It is common for some of the wealthiest philanthropists to make a small, initial gift by direct mail. In the 1990s, a donor then among the ten richest people in the U.S., according to Forbes Magazine, gave his first gift to a conservative non-profit in the amount of $50. Without today’s donor wealth screening tools, he was “just another donor.” But a programming error in a subsequent house appeal resulted in his ask being for $5,000 — $50.00 with a missing decimal point. His response at the $5,000 level gained notice and a resulting relationship worth more than $1 million in lifetime giving.

Fortunately, web services such iWave make it possible to not only know if an individual is wealthy, but also to whom they contribute and at what levels. An iWave subscription for most groups starts at less than $5,000 for an annual license, including credits for screen donors in batch mode.

3. Solicitation isn’t the only fundraising communication.

A common mistake is to believe that your newly recruited (or lapsed donors who have returned) know all that they need to know about your work, its impact on society, public policy, and where they fit into the mix. A remedy is the creation of a “welcome” series of mailings without donation asks. It’s helpful to send a letter of introduction from a senior official of the organization (after a speedy thank you letter from the signer of the appeal, of course).

If you had a “celebrity” signer on the acquisition appeal, then the secondary letter from the CEO, President, or Executive Director of the group is advisable. If there is a leader responsible for a specific program that was of interest to the donor, a message from them is appropriate, as are emails and phone calls. In a larger envelope, send the most recent donor newsletter. And in still another envelope, send the most recent annual report. The communications are often referred to as “moves” and the process “moves management.” The whole fundraising goal of moves management is to turn these givers into “life-long major gift donors.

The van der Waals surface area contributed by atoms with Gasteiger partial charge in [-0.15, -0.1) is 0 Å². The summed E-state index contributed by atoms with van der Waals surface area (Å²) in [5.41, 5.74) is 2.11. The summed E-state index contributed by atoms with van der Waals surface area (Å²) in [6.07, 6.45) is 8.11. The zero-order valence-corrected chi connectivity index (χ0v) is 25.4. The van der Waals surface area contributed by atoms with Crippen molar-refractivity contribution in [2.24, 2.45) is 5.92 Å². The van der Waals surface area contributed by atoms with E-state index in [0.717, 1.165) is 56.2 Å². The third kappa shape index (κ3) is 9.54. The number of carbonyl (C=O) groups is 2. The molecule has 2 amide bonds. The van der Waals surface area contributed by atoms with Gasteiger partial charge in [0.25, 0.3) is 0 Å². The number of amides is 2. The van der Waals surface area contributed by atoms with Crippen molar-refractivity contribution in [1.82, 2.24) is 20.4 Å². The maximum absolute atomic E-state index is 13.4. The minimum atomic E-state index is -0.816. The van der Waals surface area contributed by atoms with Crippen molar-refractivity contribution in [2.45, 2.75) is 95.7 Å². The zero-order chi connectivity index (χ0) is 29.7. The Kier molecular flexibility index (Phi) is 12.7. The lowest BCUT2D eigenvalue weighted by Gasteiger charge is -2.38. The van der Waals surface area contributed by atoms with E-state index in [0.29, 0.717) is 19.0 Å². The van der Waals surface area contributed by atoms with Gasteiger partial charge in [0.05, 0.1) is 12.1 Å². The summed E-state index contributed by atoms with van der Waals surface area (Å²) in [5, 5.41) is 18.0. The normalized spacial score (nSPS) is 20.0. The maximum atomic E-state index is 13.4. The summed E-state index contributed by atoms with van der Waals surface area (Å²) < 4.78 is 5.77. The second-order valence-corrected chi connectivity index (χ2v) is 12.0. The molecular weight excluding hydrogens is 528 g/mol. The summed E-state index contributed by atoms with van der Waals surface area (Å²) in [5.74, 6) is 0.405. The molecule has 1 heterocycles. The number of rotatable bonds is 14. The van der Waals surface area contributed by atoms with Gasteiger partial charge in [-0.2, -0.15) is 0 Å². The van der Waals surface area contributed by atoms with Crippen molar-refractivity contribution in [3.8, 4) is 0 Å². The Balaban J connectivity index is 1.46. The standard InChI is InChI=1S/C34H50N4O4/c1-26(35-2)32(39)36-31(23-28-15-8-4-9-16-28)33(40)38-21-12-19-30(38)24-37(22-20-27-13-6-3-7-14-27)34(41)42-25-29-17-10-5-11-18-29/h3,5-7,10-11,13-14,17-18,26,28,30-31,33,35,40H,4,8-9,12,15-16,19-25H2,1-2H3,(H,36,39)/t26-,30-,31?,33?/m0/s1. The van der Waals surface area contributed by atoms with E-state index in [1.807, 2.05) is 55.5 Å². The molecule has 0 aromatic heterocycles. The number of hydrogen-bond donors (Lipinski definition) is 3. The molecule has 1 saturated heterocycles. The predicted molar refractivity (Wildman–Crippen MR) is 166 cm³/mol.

4. Build a fundraising newsletter. Keep it simple. Send it regularly.

Newly acquired and seasoned donors alike should receive regular newsletters. Many are as simple as a four-page document created in Microsoft Word. Photos are not necessary, but are helpful. The most important element is for them to stay on a set schedule. At one major non-profit mailer, we started with a four-page newsletter and expanded it to eight, and then 16 over a two-year period. We went from just black and white photos to color. More recently it has been expanded to 24 pages and is printed on coated stock to help accentuate the graphics and photographs. A newsletter tells the donor how their donation is making a difference. But since not all donors are interested in the same aspect of the institution’s programs, you get the chance to highlight many.